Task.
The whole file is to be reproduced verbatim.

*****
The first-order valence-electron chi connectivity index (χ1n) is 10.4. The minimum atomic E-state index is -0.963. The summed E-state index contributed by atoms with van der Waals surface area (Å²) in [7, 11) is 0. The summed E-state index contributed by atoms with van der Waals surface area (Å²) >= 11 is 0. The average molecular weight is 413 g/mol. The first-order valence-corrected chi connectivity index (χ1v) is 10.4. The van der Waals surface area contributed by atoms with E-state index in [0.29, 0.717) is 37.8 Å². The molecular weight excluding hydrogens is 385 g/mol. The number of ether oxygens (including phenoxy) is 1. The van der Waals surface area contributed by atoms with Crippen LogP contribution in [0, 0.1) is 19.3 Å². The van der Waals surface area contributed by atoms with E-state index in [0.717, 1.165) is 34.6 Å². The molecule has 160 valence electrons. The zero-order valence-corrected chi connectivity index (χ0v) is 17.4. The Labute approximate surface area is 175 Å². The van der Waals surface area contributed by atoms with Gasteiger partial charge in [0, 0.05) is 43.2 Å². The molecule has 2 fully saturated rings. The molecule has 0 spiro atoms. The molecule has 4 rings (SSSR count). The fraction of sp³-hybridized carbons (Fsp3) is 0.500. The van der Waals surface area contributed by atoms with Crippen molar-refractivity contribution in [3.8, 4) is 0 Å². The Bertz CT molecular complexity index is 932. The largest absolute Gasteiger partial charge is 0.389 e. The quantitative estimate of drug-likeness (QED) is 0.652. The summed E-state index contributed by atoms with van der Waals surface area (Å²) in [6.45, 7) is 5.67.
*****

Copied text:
The first-order valence-electron chi connectivity index (χ1n) is 10.4. The minimum atomic E-state index is -0.963. The summed E-state index contributed by atoms with van der Waals surface area (Å²) in [7, 11) is 0. The summed E-state index contributed by atoms with van der Waals surface area (Å²) >= 11 is 0. The average molecular weight is 413 g/mol. The first-order valence-corrected chi connectivity index (χ1v) is 10.4. The van der Waals surface area contributed by atoms with E-state index in [0.29, 0.717) is 37.8 Å². The molecular weight excluding hydrogens is 385 g/mol. The number of ether oxygens (including phenoxy) is 1. The van der Waals surface area contributed by atoms with Crippen LogP contribution in [0, 0.1) is 19.3 Å². The van der Waals surface area contributed by atoms with E-state index in [0.717, 1.165) is 34.6 Å². The molecule has 160 valence electrons. The zero-order valence-corrected chi connectivity index (χ0v) is 17.4. The Labute approximate surface area is 175 Å². The van der Waals surface area contributed by atoms with Gasteiger partial charge in [0, 0.05) is 43.2 Å². The molecule has 2 fully saturated rings. The molecule has 0 spiro atoms. The molecule has 4 rings (SSSR count). The fraction of sp³-hybridized carbons (Fsp3) is 0.500. The van der Waals surface area contributed by atoms with Crippen molar-refractivity contribution in [3.8, 4) is 0 Å². The Bertz CT molecular complexity index is 932. The largest absolute Gasteiger partial charge is 0.389 e. The quantitative estimate of drug-likeness (QED) is 0.652. The summed E-state index contributed by atoms with van der Waals surface area (Å²) in [6.45, 7) is 5.67.